Then there are the paintings that he would never part with, paintings he knows nothing about but which are naïve in style and inspire his own work. “I particularly like Alfred Wallis,” says Edward. “His paintings inspire me because he was self-taught and hard-working. He had a humble life, often painting on found objects or pieces of cardboard.” When he is not sourcing and restoring furniture, Edward himself paints. His large works, reminiscent of Ben Nicholson, are seascapes painted onto recycled floorboards or ‘found’ pieces that he incorporates into a larger landscape. Smaller works meanwhile find their way onto old discarded items such as garden spades, bread boards and fruit crates. They are not drawn by freehand but carefully worked out, angular and striking. So much so that Edward constantly finds himself working on commissions despite having, similarly to his hero Wallis, not attended art school. “I like the fact that Wallis’s work became important and desirable, despite not having connections in the art world,” he explains.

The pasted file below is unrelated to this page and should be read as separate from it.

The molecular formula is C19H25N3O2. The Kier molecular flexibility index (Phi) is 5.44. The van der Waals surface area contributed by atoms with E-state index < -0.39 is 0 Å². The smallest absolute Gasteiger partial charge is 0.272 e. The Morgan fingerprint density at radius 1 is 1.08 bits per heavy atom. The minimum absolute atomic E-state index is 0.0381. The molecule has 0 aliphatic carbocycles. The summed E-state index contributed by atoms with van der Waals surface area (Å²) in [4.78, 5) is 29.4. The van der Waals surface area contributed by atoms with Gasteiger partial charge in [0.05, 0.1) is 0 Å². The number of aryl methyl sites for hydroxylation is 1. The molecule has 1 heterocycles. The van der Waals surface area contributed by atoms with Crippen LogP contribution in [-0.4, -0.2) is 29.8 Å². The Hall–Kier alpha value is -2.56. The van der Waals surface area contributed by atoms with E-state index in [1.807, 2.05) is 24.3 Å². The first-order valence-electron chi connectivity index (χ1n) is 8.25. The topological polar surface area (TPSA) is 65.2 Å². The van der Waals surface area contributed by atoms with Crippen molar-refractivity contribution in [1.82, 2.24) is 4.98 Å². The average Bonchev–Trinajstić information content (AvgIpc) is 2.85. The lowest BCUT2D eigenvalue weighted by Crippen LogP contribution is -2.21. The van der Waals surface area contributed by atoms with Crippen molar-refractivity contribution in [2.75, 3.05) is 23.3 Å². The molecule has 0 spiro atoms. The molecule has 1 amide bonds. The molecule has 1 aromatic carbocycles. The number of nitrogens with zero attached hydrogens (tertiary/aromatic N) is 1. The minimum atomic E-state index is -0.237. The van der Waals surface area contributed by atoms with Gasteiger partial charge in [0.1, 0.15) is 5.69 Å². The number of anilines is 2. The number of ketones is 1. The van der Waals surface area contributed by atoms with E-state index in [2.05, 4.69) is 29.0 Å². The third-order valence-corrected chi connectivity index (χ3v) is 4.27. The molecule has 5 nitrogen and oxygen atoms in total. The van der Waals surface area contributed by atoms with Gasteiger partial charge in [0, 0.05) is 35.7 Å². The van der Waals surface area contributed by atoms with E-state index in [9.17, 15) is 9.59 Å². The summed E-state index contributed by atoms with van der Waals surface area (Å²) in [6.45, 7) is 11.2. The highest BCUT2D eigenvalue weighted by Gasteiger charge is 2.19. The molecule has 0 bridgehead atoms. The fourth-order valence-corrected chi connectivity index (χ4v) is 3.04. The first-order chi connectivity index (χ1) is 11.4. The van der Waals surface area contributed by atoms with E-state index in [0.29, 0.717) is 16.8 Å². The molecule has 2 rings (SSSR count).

This year Edward is working on producing another series of paintings and a move towards deeper greys, greens and blues in his furniture. “When I started out everything was cream and then more recently French grey and blue. Now though, I think people are gravitating to bold colours and rich patinas” he remarks. But, as with every sale he makes, this is not something that will happen overnight. “It’s not just a question of people seeing things and buying them outright. Often it will take a week because someone might ask me to source something, or have very specific measurements, or want me to customise a cupboard they have seen here into a stand for a basin, for example.” This is never a problem. He has carefully selected and restored every piece and considers it important that each one finds the right home. Edward is quite happy to take his time.

edward-oliver.co.uk